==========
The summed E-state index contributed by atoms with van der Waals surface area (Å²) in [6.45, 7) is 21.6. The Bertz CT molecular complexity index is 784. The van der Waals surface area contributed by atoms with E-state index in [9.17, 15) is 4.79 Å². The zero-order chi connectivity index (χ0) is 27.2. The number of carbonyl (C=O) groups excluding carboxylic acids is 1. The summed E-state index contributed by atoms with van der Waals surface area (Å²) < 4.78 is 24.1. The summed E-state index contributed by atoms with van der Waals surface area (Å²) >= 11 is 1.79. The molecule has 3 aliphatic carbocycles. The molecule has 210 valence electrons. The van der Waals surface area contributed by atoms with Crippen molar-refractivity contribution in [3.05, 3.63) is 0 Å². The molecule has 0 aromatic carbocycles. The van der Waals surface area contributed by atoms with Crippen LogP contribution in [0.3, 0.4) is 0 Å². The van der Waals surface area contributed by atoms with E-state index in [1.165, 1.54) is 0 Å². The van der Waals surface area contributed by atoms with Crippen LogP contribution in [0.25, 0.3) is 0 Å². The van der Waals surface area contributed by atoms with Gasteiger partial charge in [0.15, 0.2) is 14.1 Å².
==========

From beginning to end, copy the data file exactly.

The summed E-state index contributed by atoms with van der Waals surface area (Å²) in [6.45, 7) is 21.6. The Bertz CT molecular complexity index is 784. The van der Waals surface area contributed by atoms with E-state index in [9.17, 15) is 4.79 Å². The zero-order chi connectivity index (χ0) is 27.2. The number of carbonyl (C=O) groups excluding carboxylic acids is 1. The summed E-state index contributed by atoms with van der Waals surface area (Å²) < 4.78 is 24.1. The summed E-state index contributed by atoms with van der Waals surface area (Å²) >= 11 is 1.79. The molecule has 3 aliphatic carbocycles. The molecule has 210 valence electrons. The van der Waals surface area contributed by atoms with Crippen molar-refractivity contribution in [3.05, 3.63) is 0 Å². The molecule has 0 aromatic carbocycles. The van der Waals surface area contributed by atoms with Crippen LogP contribution in [0.3, 0.4) is 0 Å². The van der Waals surface area contributed by atoms with E-state index in [1.165, 1.54) is 0 Å². The van der Waals surface area contributed by atoms with Crippen LogP contribution in [0.25, 0.3) is 0 Å². The van der Waals surface area contributed by atoms with Gasteiger partial charge in [0.15, 0.2) is 14.1 Å².